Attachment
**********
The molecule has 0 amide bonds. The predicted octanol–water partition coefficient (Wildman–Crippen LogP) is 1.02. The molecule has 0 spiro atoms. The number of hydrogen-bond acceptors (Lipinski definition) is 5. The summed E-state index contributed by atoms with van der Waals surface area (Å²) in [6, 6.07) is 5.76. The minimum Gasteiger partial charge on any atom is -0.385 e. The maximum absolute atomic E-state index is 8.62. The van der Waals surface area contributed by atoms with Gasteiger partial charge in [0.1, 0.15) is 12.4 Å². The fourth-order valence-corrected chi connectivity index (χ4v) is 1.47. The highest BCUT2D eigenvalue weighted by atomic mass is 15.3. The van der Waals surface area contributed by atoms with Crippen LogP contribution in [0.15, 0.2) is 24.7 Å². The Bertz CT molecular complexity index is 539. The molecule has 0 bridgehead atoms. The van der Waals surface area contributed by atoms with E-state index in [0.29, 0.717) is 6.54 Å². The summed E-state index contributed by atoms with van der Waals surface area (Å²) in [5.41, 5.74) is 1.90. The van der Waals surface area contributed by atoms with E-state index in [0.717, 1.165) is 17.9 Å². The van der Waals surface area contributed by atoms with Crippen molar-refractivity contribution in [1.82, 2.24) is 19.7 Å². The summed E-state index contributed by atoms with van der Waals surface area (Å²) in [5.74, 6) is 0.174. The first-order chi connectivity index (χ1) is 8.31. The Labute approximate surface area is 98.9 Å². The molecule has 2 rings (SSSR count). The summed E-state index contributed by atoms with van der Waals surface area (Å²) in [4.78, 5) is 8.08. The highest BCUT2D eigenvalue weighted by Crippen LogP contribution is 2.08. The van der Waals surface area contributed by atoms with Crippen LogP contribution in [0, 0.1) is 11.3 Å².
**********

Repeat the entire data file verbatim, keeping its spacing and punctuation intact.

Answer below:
The molecule has 0 amide bonds. The predicted octanol–water partition coefficient (Wildman–Crippen LogP) is 1.02. The molecule has 0 spiro atoms. The number of hydrogen-bond acceptors (Lipinski definition) is 5. The summed E-state index contributed by atoms with van der Waals surface area (Å²) in [6, 6.07) is 5.76. The minimum Gasteiger partial charge on any atom is -0.385 e. The maximum absolute atomic E-state index is 8.62. The van der Waals surface area contributed by atoms with Gasteiger partial charge in [0.1, 0.15) is 12.4 Å². The fourth-order valence-corrected chi connectivity index (χ4v) is 1.47. The highest BCUT2D eigenvalue weighted by atomic mass is 15.3. The van der Waals surface area contributed by atoms with Crippen LogP contribution in [0.15, 0.2) is 24.7 Å². The Bertz CT molecular complexity index is 539. The molecule has 0 bridgehead atoms. The van der Waals surface area contributed by atoms with E-state index in [0.29, 0.717) is 6.54 Å². The summed E-state index contributed by atoms with van der Waals surface area (Å²) in [5.41, 5.74) is 1.90. The van der Waals surface area contributed by atoms with E-state index in [0.717, 1.165) is 17.9 Å². The van der Waals surface area contributed by atoms with Crippen molar-refractivity contribution in [1.82, 2.24) is 19.7 Å². The summed E-state index contributed by atoms with van der Waals surface area (Å²) in [5.74, 6) is 0.174. The first-order chi connectivity index (χ1) is 8.31. The Labute approximate surface area is 98.9 Å². The molecule has 2 rings (SSSR count). The summed E-state index contributed by atoms with van der Waals surface area (Å²) in [4.78, 5) is 8.08. The highest BCUT2D eigenvalue weighted by Crippen LogP contribution is 2.08. The van der Waals surface area contributed by atoms with Crippen LogP contribution in [0, 0.1) is 11.3 Å².